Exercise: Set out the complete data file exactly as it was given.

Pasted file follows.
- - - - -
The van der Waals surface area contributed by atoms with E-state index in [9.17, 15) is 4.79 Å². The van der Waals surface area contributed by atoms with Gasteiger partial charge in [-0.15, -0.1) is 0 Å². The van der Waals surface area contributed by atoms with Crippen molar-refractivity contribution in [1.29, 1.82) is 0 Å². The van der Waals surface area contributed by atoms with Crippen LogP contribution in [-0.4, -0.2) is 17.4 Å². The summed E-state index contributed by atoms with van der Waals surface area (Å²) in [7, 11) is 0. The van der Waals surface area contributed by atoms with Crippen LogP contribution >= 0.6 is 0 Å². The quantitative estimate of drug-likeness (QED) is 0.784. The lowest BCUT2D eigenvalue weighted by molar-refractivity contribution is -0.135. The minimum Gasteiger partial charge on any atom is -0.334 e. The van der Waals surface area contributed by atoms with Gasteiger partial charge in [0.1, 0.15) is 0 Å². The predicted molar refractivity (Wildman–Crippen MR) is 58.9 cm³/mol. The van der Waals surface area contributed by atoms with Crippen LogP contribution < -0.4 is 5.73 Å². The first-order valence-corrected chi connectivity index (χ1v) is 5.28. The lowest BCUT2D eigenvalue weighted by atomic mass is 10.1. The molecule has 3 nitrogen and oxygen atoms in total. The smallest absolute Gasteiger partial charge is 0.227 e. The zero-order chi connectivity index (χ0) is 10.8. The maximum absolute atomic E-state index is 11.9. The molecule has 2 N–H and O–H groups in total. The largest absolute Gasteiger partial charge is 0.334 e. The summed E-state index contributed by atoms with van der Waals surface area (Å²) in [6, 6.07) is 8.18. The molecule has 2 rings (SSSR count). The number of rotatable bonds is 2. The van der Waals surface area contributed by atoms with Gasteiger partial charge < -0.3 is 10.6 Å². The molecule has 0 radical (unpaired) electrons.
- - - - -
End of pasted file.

The van der Waals surface area contributed by atoms with E-state index in [9.17, 15) is 4.79 Å². The van der Waals surface area contributed by atoms with Gasteiger partial charge in [-0.15, -0.1) is 0 Å². The van der Waals surface area contributed by atoms with Crippen molar-refractivity contribution in [1.29, 1.82) is 0 Å². The van der Waals surface area contributed by atoms with Crippen LogP contribution in [-0.4, -0.2) is 17.4 Å². The summed E-state index contributed by atoms with van der Waals surface area (Å²) in [7, 11) is 0. The van der Waals surface area contributed by atoms with Crippen LogP contribution >= 0.6 is 0 Å². The quantitative estimate of drug-likeness (QED) is 0.784. The lowest BCUT2D eigenvalue weighted by molar-refractivity contribution is -0.135. The minimum Gasteiger partial charge on any atom is -0.334 e. The van der Waals surface area contributed by atoms with Gasteiger partial charge in [0.1, 0.15) is 0 Å². The predicted molar refractivity (Wildman–Crippen MR) is 58.9 cm³/mol. The van der Waals surface area contributed by atoms with Crippen LogP contribution < -0.4 is 5.73 Å². The first-order valence-corrected chi connectivity index (χ1v) is 5.28. The lowest BCUT2D eigenvalue weighted by atomic mass is 10.1. The molecule has 3 nitrogen and oxygen atoms in total. The smallest absolute Gasteiger partial charge is 0.227 e. The zero-order chi connectivity index (χ0) is 10.8. The maximum absolute atomic E-state index is 11.9. The molecule has 2 N–H and O–H groups in total. The largest absolute Gasteiger partial charge is 0.334 e. The summed E-state index contributed by atoms with van der Waals surface area (Å²) in [6, 6.07) is 8.18. The molecule has 2 rings (SSSR count). The number of rotatable bonds is 2. The van der Waals surface area contributed by atoms with Gasteiger partial charge < -0.3 is 10.6 Å². The molecule has 0 radical (unpaired) electrons.